NOTES FROM THE FIELD
In this series, thoseinvolved with CLC foreign missions profile one aspect of our overseas endeavors.
A few years ago my wife Vanessa and I were in Zambia, traveling from Lusaka to Livingston. With us were Pastor Ibrahim, Pastor Yumba, and a student named Treasure.
Pastor Ibrahim grew up in Tanzania, where he studied in our Bible College near the foot of Mt. Kilimanjaro. A friend asked him to come to Lusaka, Zambia (three days journey by bus from his home), to start a Lutheran church. Ibrahim gladly went, becoming a missionary in a foreign land for the sake of the Gospel.
Pastor Yumba grew up attending a Lutheran church in the Democratic Republic of Congo. Later, when his church began to depart from the truths of Scripture, Yumba recognized the need to return to the pure Word of God, and he joined in our pastoral seminars in Lubumbashi, Congo. He is now the president of the Eglise Lutherienne de Confession du Congo (ELCC), headquartered in Lubumbashi.
After three weeks of travel, pastoral seminars, and church visitations, our party decided to take a day of relaxation and visit Victoria Falls. As we neared the city of Livingston, we ran out of gas. The full account of why we ran out of gas and the interlude between the sputtering of our engine and the eventual resumption of our trip is a story for another time. Suffice it to say that eventually we did continue our journey. But we left behind an angry taxi driver who thought that we had cheated him. As we started our engine and pulled out onto the road again, the furious taxi driver passed us and raced down the road.
When we reached the city of Livingston, there was the taxi pulled over on the side of the road. The taxi driver was talking to a policeman and angrily waving at us. The officer pulled us over and Yumba, Ibrahim and Treasure got out of the car.
What followed next was a discussion, but it was an African discussion. This means that there was a lot of very loud shouting. Vanessa was petrified. She was convinced that we were going to end up in jail (you can’t yell at a police officer like that!) But I assured her that this is simply the way they do things in Africa. To most westerners that discussion would have sounded like it was a hair’s breadth away from a full-on fist fight, but this is simply the way that Africans argue. Truth be told, it isn’t much different from the way my family argues. My brothers and I can fight with a tenacity and volume that would make most people think we are on the verge of total war. Yet a few minutes later we are laughing and joking without animosity or anger.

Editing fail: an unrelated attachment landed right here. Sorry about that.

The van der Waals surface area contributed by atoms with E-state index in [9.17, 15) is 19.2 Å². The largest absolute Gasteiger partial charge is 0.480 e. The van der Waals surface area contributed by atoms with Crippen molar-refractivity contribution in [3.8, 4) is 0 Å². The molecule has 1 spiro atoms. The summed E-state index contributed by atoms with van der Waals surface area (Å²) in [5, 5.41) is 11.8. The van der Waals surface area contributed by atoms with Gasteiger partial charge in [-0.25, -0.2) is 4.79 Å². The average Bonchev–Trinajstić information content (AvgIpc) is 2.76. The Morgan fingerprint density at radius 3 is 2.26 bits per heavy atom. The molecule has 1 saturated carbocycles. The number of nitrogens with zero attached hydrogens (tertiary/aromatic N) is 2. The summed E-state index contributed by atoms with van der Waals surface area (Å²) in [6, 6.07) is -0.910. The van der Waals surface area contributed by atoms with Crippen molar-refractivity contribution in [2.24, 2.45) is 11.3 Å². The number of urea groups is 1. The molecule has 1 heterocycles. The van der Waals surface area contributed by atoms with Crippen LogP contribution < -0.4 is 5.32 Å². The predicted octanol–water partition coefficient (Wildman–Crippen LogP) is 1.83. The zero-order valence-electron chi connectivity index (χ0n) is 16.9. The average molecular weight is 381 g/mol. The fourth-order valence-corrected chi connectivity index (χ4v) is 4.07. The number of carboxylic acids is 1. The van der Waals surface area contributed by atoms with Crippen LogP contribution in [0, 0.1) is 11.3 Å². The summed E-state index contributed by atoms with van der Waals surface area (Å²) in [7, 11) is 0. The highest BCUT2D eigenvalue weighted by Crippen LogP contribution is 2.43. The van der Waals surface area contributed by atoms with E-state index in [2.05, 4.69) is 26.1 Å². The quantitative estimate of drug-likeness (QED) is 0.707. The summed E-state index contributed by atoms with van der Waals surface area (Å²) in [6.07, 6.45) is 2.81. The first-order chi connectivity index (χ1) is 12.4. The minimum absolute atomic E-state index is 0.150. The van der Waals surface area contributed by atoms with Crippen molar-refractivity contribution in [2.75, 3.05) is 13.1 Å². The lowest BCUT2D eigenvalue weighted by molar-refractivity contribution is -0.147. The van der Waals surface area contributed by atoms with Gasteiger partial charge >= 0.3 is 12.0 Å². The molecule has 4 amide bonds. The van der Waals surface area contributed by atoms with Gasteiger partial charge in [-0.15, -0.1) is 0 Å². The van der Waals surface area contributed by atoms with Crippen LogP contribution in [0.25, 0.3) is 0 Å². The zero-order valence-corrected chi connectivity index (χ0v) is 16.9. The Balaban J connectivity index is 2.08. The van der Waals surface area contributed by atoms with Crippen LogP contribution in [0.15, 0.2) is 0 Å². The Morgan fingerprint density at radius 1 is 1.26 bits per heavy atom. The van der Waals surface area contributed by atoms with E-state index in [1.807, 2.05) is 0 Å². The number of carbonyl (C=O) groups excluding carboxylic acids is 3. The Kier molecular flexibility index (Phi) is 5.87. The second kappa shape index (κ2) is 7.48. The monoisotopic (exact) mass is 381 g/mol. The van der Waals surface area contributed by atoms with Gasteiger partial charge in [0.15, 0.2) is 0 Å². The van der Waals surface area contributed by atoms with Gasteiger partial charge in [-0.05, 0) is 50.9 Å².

The discussion with the taxi driver and the police officer took a little longer than that, and was probably a little louder, but eventually an amount was agreed upon and paid to the taxi driver. Very soon we found ourselves standing across the crevasse from Victoria Falls, also called Mosi-oa-Tunya, The Water that Thunders. There, hundreds of thousands of gallons of water pour over the edge into the canyon each second, sending up a mist like the driving rain of a thunder storm. If the people of that land like to argue loudly and passionately, who can blame them?
Matthew Ude is a CLC foreign missionary serving India and Africa. He and his wife live in Chennai, India.